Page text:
“Agender and body inclusive, the clothing line is establishing a community evolving around the limitless nature of digital”

What could questionably be the most important aspect of contemporary fashion, if not its attempt in shaping the light of tomorrow, or, as others would say, the future?

In light of the countless issues and social discrepancies, the role of fashion cannot detract itself from accountability any longer. Being the second most polluting industry worldwide, and probably one of the most disregarded powers in promoting cultural, political and ethical change, nowadays fashion has landed onto a battlefield that requires much more than it used to. Producing clothes, projecting a vision: time requires engagement, it expects creative voices to speak, and bring light to what more than ever should matter now, change. So here I am, hoping for a brighter tomorrow that I ask myself, what is the ethics of the future? Where should fashion be standing within such instances?

The correlation to luxury not only became to represent a myth, it has rather bonded itself to an idea of culture which cannot survive within time. What we are experiencing is a crisis of values, where the reward of luxury is nothing, but individualistic. Looking back at the etymology of luxury, it is clear that its original meaning of ‘abundance’ cannot fit within the contemporary scenario anymore. The act of consumption of the rarefied can no longer withstand, rather, one should question what it could eventually mean today. With the advent and unprecedented development of technology and digital platforms, how can luxury fit within the cyber realm and culture? Digital currency, digital art, the world of NFTs is slowly redefining the meaning of luxury. People are investing in it, they are questioning the principles of its value, making implications that could dismantle our preconception of worth.

Striking attention this spring is nonetheless the digital creator AUROBOROS. Member of The Sarabande Foundation by Lee Alexander Mcqueen, the uprising high-tech brand is deconstructing the boundaries of fashion, placing itself under the spotlight as the first-ever digital fashion house.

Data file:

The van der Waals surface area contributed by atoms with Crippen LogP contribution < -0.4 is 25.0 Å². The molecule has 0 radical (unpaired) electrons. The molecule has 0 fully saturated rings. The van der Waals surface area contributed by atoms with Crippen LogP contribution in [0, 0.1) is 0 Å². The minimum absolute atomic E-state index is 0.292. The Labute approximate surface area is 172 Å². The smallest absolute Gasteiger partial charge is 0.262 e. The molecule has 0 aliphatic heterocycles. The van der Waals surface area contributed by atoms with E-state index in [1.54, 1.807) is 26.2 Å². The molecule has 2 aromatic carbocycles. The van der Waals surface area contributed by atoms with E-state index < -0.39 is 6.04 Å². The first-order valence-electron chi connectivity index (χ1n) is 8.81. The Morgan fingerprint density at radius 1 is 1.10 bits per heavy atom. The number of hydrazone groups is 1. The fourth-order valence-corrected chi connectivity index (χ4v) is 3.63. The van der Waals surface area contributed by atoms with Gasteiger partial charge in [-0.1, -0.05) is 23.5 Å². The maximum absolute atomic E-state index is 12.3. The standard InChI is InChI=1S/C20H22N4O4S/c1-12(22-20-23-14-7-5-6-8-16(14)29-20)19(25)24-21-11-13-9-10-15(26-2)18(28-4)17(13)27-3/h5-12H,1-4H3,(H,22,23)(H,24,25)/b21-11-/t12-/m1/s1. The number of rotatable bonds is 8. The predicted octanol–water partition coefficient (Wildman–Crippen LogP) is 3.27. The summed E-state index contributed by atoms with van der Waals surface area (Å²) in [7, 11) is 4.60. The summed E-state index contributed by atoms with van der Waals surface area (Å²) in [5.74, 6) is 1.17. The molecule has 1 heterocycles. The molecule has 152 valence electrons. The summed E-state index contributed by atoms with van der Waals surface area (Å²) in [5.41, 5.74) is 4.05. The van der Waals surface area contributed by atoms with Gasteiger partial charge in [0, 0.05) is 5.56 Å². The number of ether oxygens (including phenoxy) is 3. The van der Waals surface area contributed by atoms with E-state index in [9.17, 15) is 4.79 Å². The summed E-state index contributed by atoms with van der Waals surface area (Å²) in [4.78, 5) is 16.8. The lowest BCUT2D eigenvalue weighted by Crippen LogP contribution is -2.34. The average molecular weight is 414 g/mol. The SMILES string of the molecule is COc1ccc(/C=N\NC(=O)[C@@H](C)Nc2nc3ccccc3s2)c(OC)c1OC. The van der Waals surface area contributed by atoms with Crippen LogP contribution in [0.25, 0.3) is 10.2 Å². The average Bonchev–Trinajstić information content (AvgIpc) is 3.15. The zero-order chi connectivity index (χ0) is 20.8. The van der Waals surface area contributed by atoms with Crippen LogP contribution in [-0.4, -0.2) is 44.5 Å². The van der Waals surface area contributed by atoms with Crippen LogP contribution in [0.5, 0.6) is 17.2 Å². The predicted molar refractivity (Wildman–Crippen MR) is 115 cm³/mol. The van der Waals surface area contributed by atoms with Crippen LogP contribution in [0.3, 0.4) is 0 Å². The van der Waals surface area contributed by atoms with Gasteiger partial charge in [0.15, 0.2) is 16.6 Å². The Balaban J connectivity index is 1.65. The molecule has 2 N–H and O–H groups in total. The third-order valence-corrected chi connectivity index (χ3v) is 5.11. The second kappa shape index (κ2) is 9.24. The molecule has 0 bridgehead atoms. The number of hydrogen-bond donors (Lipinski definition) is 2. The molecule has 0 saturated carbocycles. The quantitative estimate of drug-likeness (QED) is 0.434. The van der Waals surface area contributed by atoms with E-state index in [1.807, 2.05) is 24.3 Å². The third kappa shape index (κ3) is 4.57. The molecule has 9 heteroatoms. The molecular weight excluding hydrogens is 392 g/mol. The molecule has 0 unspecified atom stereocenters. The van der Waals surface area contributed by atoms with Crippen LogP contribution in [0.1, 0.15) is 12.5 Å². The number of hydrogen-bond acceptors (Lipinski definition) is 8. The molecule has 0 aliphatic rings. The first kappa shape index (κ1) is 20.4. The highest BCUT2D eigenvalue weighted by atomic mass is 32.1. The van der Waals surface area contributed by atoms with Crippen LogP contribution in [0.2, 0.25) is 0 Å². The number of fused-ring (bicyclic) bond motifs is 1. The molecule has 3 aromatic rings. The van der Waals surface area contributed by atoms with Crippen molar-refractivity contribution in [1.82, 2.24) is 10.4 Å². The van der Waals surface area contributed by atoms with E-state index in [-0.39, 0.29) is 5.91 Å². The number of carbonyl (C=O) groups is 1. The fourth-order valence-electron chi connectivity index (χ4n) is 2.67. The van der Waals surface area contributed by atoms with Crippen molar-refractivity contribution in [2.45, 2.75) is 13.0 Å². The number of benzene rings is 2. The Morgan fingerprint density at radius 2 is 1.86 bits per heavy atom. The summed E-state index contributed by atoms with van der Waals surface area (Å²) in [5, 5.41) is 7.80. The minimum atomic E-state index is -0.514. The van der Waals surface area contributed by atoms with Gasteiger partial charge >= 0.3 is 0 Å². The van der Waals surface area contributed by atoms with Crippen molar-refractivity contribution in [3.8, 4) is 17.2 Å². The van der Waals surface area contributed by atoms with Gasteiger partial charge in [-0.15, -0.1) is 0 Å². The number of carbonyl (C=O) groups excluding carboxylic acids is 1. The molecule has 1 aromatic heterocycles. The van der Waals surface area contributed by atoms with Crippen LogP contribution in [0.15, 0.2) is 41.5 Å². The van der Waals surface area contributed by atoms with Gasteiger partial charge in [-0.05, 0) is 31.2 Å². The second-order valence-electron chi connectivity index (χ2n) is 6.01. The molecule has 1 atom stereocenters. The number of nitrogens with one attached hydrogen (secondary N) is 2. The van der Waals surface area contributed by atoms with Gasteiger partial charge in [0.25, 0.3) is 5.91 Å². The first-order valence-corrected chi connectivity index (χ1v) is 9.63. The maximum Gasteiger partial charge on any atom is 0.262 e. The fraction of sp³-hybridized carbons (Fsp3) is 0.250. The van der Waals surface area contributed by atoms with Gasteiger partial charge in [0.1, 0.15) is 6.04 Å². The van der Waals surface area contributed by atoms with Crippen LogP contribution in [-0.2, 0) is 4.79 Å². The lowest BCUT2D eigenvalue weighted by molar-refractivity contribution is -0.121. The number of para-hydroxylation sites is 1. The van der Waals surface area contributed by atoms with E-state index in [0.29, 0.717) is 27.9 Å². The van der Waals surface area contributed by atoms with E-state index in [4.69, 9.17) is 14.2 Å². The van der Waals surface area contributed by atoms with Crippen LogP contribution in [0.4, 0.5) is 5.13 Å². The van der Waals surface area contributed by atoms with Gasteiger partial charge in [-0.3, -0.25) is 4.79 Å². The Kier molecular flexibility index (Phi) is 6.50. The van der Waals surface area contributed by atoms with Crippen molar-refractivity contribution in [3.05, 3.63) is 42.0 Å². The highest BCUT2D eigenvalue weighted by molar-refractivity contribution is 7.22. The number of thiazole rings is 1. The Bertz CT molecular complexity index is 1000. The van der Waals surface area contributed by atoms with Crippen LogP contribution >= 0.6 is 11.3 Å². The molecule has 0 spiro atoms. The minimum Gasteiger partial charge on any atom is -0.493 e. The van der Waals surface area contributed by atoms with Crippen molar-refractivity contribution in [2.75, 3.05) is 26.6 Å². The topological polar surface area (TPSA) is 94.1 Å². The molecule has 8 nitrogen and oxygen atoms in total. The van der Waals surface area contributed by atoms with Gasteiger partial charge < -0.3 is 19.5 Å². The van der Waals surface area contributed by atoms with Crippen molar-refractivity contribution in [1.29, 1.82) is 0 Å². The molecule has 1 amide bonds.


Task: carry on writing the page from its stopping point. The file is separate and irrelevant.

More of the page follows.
The founders Paula Sello and Alissa Aulbekova, respectively digital designer, and director of visual communication, have been merging forces in bringing to life the first brand blending physical haute couture to digital-only ready-to-wear design. With innovation at the core of their project, the designers are morphing their sci-fi and nature inspiration, to project the wearer into another world, into other realities: to take the physical experience onto unexplored territories.

Two are the lines the brand is currently covering: physical couture and digital RTW. The first, focused on innovative science, employs never-used-before materials in correlation to temporality. Designing pieces that grow over a longer period of time, the brand’s couture creations project patterns from nature onto the wearer’s bodies, transcending the evolution of the materials from the very first stages of their conception, to their growth and final disintegration. On the other hand, AUROBOROS’ RTW line is instead debuting on a full-digital basis: capping material wait to 0, and addressing luxury to a much wider audience. Agender and body inclusive, the clothing line is establishing a community evolving around the limitless nature of digital: a domain where body diversity and disabilities can be fully represented, bringing self-expression to an innovative brand new stage.

AUROBOROS allows the wearer to encapsulate the garment onto any visual source. it allows materials exchangeability, including fire, jellyfish, metal: in other words, a limitless asset of opportunities. Not only is RTW being deprived of its infamous idea of luxury, the brand is also actively opening it to a wider dialogue, demonstrating the power of technology in generating utopia rather than dystopia.

As pointed out by the designers, digital fashion should not dictate, it should rather push us to explore identity, and reconnect to nature. Imagine a world where anything could be worn: with creativity being the only limit, it is within such instances that luxury is pushed to an idea of experiencing something that you would have never thought of before.

With this in mind, how could consumerism accept the digitalisation of fashion to become the ultimate luxury?

Dropping their debut collection this June during London Fashion Week in official tech partnership with the Institute of Digital Fashion, the brand’s hopes fall within the understanding of their creative process as an effort in creating a new world, rather than a mere digitalisation of a tangible experience. What this seems to be all about, is to suit fashion to the customer, erasing its impersonal contemporary status. AUROBOROS has successfully demonstrated the necessity for accessibility, but, most importantly, has opened up a discussion that has been required for a long time. How we engage with technology is what will define our future.



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